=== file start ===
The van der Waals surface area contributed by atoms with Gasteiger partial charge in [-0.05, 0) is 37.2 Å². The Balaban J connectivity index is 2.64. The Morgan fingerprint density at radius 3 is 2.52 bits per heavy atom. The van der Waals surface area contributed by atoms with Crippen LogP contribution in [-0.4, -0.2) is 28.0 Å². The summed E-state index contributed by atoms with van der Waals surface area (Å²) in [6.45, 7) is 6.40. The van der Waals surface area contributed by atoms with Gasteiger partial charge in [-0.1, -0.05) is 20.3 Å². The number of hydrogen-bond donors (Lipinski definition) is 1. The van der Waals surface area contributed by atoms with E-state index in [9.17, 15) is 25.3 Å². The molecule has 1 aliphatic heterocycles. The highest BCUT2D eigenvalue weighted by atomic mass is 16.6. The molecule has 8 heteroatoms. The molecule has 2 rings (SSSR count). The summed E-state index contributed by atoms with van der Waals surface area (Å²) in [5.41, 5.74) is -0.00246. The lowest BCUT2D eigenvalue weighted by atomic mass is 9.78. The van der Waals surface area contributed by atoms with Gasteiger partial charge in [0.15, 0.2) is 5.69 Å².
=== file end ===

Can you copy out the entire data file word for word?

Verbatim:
The van der Waals surface area contributed by atoms with Gasteiger partial charge in [-0.05, 0) is 37.2 Å². The Balaban J connectivity index is 2.64. The Morgan fingerprint density at radius 3 is 2.52 bits per heavy atom. The van der Waals surface area contributed by atoms with Crippen LogP contribution in [-0.4, -0.2) is 28.0 Å². The summed E-state index contributed by atoms with van der Waals surface area (Å²) in [6.45, 7) is 6.40. The van der Waals surface area contributed by atoms with Gasteiger partial charge in [-0.1, -0.05) is 20.3 Å². The number of hydrogen-bond donors (Lipinski definition) is 1. The van der Waals surface area contributed by atoms with E-state index in [9.17, 15) is 25.3 Å². The molecule has 1 aliphatic heterocycles. The highest BCUT2D eigenvalue weighted by atomic mass is 16.6. The molecule has 8 heteroatoms. The molecule has 2 rings (SSSR count). The summed E-state index contributed by atoms with van der Waals surface area (Å²) in [5.41, 5.74) is -0.00246. The lowest BCUT2D eigenvalue weighted by atomic mass is 9.78. The van der Waals surface area contributed by atoms with Gasteiger partial charge in [0.15, 0.2) is 5.69 Å².